2. ohh i want to go salvaging with you!
    such fun – and such good catches!

  3. Not.

    Seriously, what amazing finds! Love the porcelain sconces, but the ceiling lamp is too fabulous! Also, big score on the plumbing escutcheons. It is these small details that go mostly unnoticed which really complete a space.

    And the mirror!? Delicious! I started collecting frameless mirrors myself a couple of years ago after seeing the shot of them collected together in this blog post (https://www.sfgirlbybay.com/2015/12/14/mirror-mirror-on-the-wall/).

  4. “It’s not like they’re creepy or anything” indeed. That sub-collection looks like something an evil magician would have tucked into a corner of his mansion, each holding the trapped soul of somebody who crossed him.
    Or maybe that’s just me.

  5. If I had any money in the world at all I would give it to you to make my house beautiful.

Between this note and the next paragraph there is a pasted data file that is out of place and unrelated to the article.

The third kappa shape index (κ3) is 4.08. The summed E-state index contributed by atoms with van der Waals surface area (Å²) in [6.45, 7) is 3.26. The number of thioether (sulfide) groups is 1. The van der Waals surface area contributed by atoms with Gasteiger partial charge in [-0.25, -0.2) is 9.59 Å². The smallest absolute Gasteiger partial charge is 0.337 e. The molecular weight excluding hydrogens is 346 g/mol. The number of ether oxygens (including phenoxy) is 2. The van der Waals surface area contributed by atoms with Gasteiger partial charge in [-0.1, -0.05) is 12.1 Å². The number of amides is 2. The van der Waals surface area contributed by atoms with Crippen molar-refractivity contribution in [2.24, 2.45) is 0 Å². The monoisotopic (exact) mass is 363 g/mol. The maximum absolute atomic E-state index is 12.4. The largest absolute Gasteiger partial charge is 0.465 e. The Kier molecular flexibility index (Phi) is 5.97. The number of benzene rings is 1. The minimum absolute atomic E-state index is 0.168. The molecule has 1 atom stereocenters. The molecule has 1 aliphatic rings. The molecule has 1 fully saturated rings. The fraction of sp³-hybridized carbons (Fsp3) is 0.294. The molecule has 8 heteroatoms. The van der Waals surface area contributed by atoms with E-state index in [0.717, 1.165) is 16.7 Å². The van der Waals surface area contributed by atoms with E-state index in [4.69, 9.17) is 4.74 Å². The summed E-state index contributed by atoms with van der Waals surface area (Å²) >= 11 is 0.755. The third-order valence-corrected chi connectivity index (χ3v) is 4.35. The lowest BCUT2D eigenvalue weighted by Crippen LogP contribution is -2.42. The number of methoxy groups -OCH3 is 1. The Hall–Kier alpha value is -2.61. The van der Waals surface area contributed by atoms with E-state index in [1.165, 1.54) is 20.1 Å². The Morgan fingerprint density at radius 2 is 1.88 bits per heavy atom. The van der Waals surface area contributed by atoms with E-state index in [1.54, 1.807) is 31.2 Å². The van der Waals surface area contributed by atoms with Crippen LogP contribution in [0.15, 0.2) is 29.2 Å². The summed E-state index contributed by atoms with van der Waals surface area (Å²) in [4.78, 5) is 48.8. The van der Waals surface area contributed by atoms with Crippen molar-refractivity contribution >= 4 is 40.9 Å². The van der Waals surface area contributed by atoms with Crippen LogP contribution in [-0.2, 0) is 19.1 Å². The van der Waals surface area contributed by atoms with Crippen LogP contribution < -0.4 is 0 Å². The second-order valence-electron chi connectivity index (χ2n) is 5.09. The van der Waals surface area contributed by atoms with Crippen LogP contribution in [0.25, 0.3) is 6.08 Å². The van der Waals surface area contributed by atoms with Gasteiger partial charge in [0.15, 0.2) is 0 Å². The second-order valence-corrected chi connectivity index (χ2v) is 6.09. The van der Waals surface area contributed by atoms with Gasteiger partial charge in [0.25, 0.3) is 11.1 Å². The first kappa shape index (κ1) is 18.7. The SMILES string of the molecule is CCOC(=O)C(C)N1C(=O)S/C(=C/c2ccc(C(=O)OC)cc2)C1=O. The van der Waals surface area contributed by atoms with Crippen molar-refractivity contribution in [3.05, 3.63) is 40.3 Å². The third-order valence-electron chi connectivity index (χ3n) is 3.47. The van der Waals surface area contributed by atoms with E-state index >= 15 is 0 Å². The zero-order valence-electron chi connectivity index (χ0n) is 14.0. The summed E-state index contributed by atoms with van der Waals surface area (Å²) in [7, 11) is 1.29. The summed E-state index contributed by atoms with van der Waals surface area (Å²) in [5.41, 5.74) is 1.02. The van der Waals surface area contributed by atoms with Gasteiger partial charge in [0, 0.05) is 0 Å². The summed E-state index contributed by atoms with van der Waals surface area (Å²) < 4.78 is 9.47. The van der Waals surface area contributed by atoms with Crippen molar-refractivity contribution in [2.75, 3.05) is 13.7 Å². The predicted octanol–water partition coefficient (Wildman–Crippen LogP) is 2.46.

6. Candyman, candyman, candyman.

    I love these and I want them on my doors. Gimme.

  7. I have a whole collection of old mirrors, too! My DH is getting used to never seeing a true representation of his face in a mirror…

  8. You find the most amazing things! And grr……………doesn’t it just about kill you when people throw away every blasted thing that gives a home character? You can’t get amazing doors like that anymore without spending big bucks for custom. What are people thinking??!

    • I don’t get this either. Even if YOU don’t want them, I feel like there are better ways of getting rid of them than putting them in the trash? Like eBay? Or a salvage shop? Or something? People will PAY for those. (Was touring an 1890s house here I really wanted and the seller offered me the claw foot tub. IF ONLY I had had somewhere to put it… sigh)

      • It’s so frustrating! These doors were coming out of some kind of old academy that’s being turned into condos, and it’s also kind of sad that nobody deemed them worth reusing there. Those condos don’t need any interior doors?? Luckily someone had the good sense to call the foundation as they were being ripped out so they could go grab them. I can’t blame demolition workers just doing their jobs, but it seems like there should be some kind of permitting requirement to allow the city’s (non-profit!!) salvage place to go in and rescue stuff BEFORE it all ends up in the trash.